When it gets hot in Spain we avoid eating hot food and turn our attention towards things that are eaten cold. You might have heard about gazpacho or salmorejo!
Then there is the “plato de verano”, which literally means “summer’s dish”. It’s not a unique recipe, but a way of describing “something somewhat substantial that you eat cold”. It depends on the cook and whatever is available on the day.
My recipe provides a good balance between sharpness, oiliness, savouriness, softness and crunchiness so that it’s a pleasant and refreshing thing to eat, but without having to bite too much (too much effort if it’s very hot).
This is my version of a recipe from Honey & Co published in the FT magazine.
It is a bit tedious to make the first couple of times, because there are things you have to do in a sequence and others can be done in parallel (to save time), so it’s a bit hard to visualise it all in your head initially, but once you internalise the instructions (which I’ve also “streamlined” to my liking) it should be fairly fast to get it going.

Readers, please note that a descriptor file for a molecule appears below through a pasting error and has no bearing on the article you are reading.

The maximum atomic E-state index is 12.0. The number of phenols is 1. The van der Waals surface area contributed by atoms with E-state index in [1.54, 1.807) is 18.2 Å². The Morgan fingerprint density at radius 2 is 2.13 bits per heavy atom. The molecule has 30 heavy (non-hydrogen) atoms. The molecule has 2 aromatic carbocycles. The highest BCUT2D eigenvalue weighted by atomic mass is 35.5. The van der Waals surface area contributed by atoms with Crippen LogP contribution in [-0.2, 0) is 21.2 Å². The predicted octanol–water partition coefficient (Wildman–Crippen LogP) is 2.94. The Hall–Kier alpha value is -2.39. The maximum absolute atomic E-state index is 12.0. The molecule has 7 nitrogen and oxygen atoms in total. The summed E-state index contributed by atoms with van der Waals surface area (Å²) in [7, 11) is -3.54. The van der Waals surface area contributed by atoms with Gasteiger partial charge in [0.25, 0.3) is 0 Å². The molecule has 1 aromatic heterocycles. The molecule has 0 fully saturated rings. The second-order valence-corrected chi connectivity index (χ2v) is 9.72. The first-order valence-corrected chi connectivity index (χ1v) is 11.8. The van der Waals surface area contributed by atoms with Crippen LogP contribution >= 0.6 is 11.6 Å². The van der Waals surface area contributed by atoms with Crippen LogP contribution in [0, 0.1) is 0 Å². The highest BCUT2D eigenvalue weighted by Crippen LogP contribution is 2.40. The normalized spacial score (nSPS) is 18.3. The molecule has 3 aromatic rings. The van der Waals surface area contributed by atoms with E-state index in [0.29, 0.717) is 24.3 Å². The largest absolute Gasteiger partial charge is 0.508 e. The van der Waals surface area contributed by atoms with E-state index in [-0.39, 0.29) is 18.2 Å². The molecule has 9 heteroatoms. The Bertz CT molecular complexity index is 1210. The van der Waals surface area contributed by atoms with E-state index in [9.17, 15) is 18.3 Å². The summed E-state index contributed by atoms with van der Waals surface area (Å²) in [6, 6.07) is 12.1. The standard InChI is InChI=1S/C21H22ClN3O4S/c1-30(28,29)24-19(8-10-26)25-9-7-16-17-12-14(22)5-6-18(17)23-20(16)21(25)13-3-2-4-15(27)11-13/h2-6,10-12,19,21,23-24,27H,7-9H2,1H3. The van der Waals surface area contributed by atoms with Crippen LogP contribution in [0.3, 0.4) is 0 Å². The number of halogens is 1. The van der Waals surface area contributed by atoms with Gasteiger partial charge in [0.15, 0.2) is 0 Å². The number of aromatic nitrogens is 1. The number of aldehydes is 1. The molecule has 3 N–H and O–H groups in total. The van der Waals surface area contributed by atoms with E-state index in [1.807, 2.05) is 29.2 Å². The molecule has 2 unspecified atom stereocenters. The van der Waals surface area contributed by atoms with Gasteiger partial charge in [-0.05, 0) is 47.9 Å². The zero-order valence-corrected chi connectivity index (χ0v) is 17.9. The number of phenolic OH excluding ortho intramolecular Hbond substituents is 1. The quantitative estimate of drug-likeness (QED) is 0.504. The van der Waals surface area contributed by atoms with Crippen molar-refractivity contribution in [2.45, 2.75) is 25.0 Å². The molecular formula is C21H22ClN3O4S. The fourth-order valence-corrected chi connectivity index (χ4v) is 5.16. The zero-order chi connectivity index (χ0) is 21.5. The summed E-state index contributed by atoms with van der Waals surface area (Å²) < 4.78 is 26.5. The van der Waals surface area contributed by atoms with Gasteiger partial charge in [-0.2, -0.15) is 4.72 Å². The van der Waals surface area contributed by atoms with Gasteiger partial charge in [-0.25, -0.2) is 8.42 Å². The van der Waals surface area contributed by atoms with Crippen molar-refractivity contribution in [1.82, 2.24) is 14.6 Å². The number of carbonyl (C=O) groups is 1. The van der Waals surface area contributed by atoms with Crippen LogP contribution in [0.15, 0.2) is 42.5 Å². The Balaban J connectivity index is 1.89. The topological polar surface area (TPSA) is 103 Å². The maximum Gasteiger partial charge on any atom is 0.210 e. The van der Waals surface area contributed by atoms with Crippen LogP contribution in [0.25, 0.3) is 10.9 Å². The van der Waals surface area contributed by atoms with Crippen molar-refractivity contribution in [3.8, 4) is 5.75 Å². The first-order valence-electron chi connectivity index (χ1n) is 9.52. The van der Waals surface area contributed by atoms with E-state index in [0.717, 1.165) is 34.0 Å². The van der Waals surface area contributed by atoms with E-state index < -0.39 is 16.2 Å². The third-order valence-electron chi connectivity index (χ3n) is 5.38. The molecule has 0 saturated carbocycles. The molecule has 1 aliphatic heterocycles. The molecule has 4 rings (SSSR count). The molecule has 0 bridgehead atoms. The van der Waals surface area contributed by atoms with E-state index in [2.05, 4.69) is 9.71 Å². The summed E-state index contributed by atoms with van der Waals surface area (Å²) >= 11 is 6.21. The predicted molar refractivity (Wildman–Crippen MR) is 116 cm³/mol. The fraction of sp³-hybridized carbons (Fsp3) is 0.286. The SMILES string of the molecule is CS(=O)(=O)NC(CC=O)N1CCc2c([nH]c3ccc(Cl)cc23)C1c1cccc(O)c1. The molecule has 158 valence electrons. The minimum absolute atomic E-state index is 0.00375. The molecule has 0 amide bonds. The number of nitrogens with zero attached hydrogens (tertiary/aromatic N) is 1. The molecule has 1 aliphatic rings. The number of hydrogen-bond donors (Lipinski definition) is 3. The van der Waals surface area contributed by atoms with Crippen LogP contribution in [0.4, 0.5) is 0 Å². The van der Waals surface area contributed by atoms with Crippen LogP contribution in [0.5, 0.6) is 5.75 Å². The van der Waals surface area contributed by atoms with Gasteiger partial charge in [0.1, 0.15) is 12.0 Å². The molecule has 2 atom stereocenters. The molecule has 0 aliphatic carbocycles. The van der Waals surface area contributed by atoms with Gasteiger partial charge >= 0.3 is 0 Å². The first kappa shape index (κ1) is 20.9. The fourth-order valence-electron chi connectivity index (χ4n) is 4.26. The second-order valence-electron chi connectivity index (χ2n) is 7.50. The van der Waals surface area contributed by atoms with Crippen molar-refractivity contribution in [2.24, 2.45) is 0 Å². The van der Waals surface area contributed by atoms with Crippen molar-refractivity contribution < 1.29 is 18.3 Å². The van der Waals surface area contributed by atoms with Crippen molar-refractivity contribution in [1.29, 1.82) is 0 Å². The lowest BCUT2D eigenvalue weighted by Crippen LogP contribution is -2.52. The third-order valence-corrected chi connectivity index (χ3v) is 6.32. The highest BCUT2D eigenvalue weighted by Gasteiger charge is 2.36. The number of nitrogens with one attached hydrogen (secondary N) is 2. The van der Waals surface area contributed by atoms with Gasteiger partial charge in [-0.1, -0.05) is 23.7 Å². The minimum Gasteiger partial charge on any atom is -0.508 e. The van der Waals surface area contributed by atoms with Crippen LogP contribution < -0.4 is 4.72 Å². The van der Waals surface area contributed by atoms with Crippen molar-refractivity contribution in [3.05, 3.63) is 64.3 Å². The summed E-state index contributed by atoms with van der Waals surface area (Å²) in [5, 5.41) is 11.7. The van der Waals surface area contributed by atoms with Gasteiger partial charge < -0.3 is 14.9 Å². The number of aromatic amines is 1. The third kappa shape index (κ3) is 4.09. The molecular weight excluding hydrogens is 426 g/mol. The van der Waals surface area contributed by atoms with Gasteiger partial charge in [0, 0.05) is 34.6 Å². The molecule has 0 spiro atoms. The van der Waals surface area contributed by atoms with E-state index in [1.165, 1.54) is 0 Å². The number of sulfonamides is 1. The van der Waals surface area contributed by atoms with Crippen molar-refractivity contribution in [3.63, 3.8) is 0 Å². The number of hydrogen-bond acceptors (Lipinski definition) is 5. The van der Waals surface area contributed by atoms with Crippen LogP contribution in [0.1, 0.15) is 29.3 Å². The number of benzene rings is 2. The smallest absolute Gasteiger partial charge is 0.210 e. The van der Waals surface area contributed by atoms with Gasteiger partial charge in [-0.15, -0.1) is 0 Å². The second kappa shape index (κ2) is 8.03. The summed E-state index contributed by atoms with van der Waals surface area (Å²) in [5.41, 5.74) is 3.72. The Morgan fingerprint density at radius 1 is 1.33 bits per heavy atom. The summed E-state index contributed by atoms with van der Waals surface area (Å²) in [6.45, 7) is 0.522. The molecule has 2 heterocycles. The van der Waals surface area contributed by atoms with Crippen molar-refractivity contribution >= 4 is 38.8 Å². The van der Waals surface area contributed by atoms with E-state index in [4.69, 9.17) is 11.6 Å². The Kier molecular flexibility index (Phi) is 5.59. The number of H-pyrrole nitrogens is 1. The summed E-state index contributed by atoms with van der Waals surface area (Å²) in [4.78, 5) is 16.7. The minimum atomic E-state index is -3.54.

This is how I see it in my head:
Apart from the flavour itself, what I also really like is that you can cook a big portion of this and keep them in the fridge for easy consumption later. I put them on a box and re-heat a portion on the microwave before serving.
I was trying to make flatafels, but using yellow peas instead of chickpeas.
Yellow peas, we found out in another attempt to make hummus with them, are sour if you just soak them but don’t cook them. So this time I had soaked and cooked them in the pressure cooker, but it seems that I went a touch overboard with them, and they were too soft. Borderline mushy. Ew.
To make things worse I also blended them in the food processor, as I was sort of just following the normal recipe for falafel.